Optus has suffered a massive cyber-attack, with the personal information of customers stolen, including names, dates of birth, addresses, and contact details.
The telco suffered the data breach when hackers, believed to be working for a criminal or state-sponsored organisation, accessed the sensitive information by breaking through the company’s firewall.
The Australian Cyber Security Centre is working with Optus to lock down its systems, secure any data against further breaches, and trace the attackers. The Australian federal police and the Office of the Australian Information Commissioner have also been notified.
Optus has 9.7 million subscribers, according to publicly available data, but the company said it was still assessing the size of the data breach.
The company confirmed information which may have been exposed included Optus customers’ names, dates of birth, phone numbers, email addresses and, for a cohort of customers, physical addresses and identification document numbers such as driving licence or passport numbers.
Optus said payment details and account passwords have not been compromised, and that services, including mobile phones and home internet, were not affected.
The company insisted voice calls had not been compromised, and that Optus services remained safe to use and operate.
“We are devastated to discover that we have been subject to a cyber-attack that has resulted in the disclosure of our customers’ personal information to someone who shouldn’t see it,” Optus chief executive Kelly Bayer Rosmarin said.
“As soon as we knew, we took action to block the attack and began an immediate investigation. While not everyone may be affected and our investigation is not yet complete, we want all of our customers to be aware of what has happened as soon as possible so that they can increase their vigilance.
“We are very sorry and understand customers will be concerned. Please be assured that we are working hard, and engaging with all the relevant authorities and organisations, to help safeguard our customers as much as possible.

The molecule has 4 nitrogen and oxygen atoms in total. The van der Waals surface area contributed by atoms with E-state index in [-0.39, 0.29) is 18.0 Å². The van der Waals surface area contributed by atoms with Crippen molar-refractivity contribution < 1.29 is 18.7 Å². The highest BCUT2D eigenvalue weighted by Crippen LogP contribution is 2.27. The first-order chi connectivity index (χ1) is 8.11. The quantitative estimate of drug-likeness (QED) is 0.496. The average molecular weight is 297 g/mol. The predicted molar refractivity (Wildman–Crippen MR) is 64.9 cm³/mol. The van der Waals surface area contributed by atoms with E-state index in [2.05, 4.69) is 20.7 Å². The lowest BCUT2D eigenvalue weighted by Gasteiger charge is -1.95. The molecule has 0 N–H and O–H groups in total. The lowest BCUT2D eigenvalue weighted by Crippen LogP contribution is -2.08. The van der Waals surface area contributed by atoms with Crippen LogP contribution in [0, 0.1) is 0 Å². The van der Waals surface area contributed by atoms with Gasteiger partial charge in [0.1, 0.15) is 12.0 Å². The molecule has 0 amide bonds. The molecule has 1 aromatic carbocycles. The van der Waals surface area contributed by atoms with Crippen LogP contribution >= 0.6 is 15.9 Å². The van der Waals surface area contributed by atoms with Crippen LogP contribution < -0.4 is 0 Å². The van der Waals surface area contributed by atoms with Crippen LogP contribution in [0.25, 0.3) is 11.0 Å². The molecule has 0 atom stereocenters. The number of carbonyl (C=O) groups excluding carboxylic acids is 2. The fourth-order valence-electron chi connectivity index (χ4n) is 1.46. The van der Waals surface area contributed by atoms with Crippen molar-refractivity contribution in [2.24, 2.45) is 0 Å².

“Optus has also notified key financial institutions about this matter,” Bayer Rosmarin said.
“While we are not aware of customers having suffered any harm, we encourage customers to have heightened awareness across their accounts, including looking out for unusual or fraudulent activity and any notifications which seem odd or suspicious.”
Home affairs minister Clare O’Neil said the Australian Cyber Security Centre was providing cyber security advice and technical assistance to Optus, and that Australian companies and organisations were being consistently targeted for cyber-attacks by cybercriminals and hostile nations.
“The Australian Signals Directorate’s (ASD) Australian Cyber Security Centre (ACSC) has seen broad targeting of Australians and Australian organisations, through rapid exploitation of technical vulnerabilities by state actors and cybercriminals seeking to exploit weaknesses and steal sensitive data.”
The Office of the Australian Information Commissioner issued a statement late on Thursday saying it was working with Optus “to ensure compliance with the requirements of the Notifiable Data Breaches (NDB) scheme”.
“Under the NDB scheme, organisations covered by the Privacy Act must notify affected individuals and the OAIC as quickly as possible if they experience a data breach that is likely to result in serious harm to individuals whose personal information is involved,” the OAIC said.
“The NDB scheme ensures individuals are informed and can take steps to protect themselves from any further risk. Following a breach, individuals need to be alert to any suspicious or unexpected activity on their personal accounts or devices.”